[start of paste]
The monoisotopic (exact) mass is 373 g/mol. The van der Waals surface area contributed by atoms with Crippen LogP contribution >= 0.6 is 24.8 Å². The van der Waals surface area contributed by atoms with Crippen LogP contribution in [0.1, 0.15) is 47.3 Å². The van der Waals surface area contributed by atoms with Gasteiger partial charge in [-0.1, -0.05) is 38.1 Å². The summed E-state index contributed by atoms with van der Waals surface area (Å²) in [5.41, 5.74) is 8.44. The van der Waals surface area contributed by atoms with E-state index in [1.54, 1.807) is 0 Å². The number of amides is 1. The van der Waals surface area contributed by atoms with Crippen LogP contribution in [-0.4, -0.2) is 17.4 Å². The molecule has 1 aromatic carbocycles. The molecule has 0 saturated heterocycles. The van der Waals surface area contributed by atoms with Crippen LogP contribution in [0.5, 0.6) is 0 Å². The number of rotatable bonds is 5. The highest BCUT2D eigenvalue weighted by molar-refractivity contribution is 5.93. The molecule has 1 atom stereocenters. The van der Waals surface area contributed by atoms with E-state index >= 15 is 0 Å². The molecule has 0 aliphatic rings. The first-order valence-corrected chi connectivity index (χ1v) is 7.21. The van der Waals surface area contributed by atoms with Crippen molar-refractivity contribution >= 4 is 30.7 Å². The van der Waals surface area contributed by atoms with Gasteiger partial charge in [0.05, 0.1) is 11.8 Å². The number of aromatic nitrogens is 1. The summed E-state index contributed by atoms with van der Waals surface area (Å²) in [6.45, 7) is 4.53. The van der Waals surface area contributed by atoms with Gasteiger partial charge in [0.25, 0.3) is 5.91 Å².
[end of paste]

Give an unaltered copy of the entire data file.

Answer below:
The monoisotopic (exact) mass is 373 g/mol. The van der Waals surface area contributed by atoms with Crippen LogP contribution >= 0.6 is 24.8 Å². The van der Waals surface area contributed by atoms with Crippen LogP contribution in [0.1, 0.15) is 47.3 Å². The van der Waals surface area contributed by atoms with Gasteiger partial charge in [-0.1, -0.05) is 38.1 Å². The summed E-state index contributed by atoms with van der Waals surface area (Å²) in [5.41, 5.74) is 8.44. The van der Waals surface area contributed by atoms with E-state index in [1.54, 1.807) is 0 Å². The number of amides is 1. The van der Waals surface area contributed by atoms with Crippen LogP contribution in [-0.4, -0.2) is 17.4 Å². The molecule has 1 aromatic carbocycles. The molecule has 0 saturated heterocycles. The van der Waals surface area contributed by atoms with Crippen LogP contribution in [0.5, 0.6) is 0 Å². The number of rotatable bonds is 5. The highest BCUT2D eigenvalue weighted by molar-refractivity contribution is 5.93. The molecule has 1 atom stereocenters. The van der Waals surface area contributed by atoms with E-state index >= 15 is 0 Å². The molecule has 0 aliphatic rings. The first-order valence-corrected chi connectivity index (χ1v) is 7.21. The van der Waals surface area contributed by atoms with Crippen molar-refractivity contribution >= 4 is 30.7 Å². The van der Waals surface area contributed by atoms with Gasteiger partial charge in [0.05, 0.1) is 11.8 Å². The number of aromatic nitrogens is 1. The summed E-state index contributed by atoms with van der Waals surface area (Å²) in [6.45, 7) is 4.53. The van der Waals surface area contributed by atoms with Gasteiger partial charge in [0.25, 0.3) is 5.91 Å².